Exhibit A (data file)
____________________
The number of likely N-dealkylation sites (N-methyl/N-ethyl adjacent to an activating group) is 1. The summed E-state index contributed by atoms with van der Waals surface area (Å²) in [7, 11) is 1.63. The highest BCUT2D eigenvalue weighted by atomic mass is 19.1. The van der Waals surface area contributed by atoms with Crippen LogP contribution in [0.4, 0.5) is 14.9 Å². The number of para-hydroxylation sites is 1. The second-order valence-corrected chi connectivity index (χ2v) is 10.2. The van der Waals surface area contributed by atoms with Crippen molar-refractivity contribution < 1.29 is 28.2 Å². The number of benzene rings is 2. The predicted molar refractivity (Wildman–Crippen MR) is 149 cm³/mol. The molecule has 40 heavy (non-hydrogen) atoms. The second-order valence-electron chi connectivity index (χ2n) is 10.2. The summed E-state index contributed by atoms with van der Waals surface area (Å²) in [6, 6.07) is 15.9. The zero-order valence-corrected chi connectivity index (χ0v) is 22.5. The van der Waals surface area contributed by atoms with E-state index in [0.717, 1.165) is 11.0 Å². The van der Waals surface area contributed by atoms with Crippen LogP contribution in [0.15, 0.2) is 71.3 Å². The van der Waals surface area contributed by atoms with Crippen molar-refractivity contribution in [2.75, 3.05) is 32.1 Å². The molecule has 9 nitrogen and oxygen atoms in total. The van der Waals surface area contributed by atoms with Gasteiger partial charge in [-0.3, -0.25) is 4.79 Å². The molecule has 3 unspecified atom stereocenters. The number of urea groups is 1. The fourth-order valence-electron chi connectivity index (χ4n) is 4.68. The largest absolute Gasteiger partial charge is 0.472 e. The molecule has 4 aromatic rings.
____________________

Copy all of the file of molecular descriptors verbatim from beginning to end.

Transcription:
The number of likely N-dealkylation sites (N-methyl/N-ethyl adjacent to an activating group) is 1. The summed E-state index contributed by atoms with van der Waals surface area (Å²) in [7, 11) is 1.63. The highest BCUT2D eigenvalue weighted by atomic mass is 19.1. The van der Waals surface area contributed by atoms with Crippen LogP contribution in [0.4, 0.5) is 14.9 Å². The number of para-hydroxylation sites is 1. The second-order valence-corrected chi connectivity index (χ2v) is 10.2. The van der Waals surface area contributed by atoms with Crippen molar-refractivity contribution < 1.29 is 28.2 Å². The number of benzene rings is 2. The predicted molar refractivity (Wildman–Crippen MR) is 149 cm³/mol. The molecule has 40 heavy (non-hydrogen) atoms. The second-order valence-electron chi connectivity index (χ2n) is 10.2. The summed E-state index contributed by atoms with van der Waals surface area (Å²) in [6, 6.07) is 15.9. The zero-order valence-corrected chi connectivity index (χ0v) is 22.5. The van der Waals surface area contributed by atoms with E-state index in [0.717, 1.165) is 11.0 Å². The van der Waals surface area contributed by atoms with Crippen LogP contribution in [0.15, 0.2) is 71.3 Å². The van der Waals surface area contributed by atoms with Crippen molar-refractivity contribution in [2.75, 3.05) is 32.1 Å². The molecule has 9 nitrogen and oxygen atoms in total. The van der Waals surface area contributed by atoms with Gasteiger partial charge in [-0.3, -0.25) is 4.79 Å². The molecule has 3 unspecified atom stereocenters. The number of urea groups is 1. The fourth-order valence-electron chi connectivity index (χ4n) is 4.68. The largest absolute Gasteiger partial charge is 0.472 e. The molecule has 4 aromatic rings.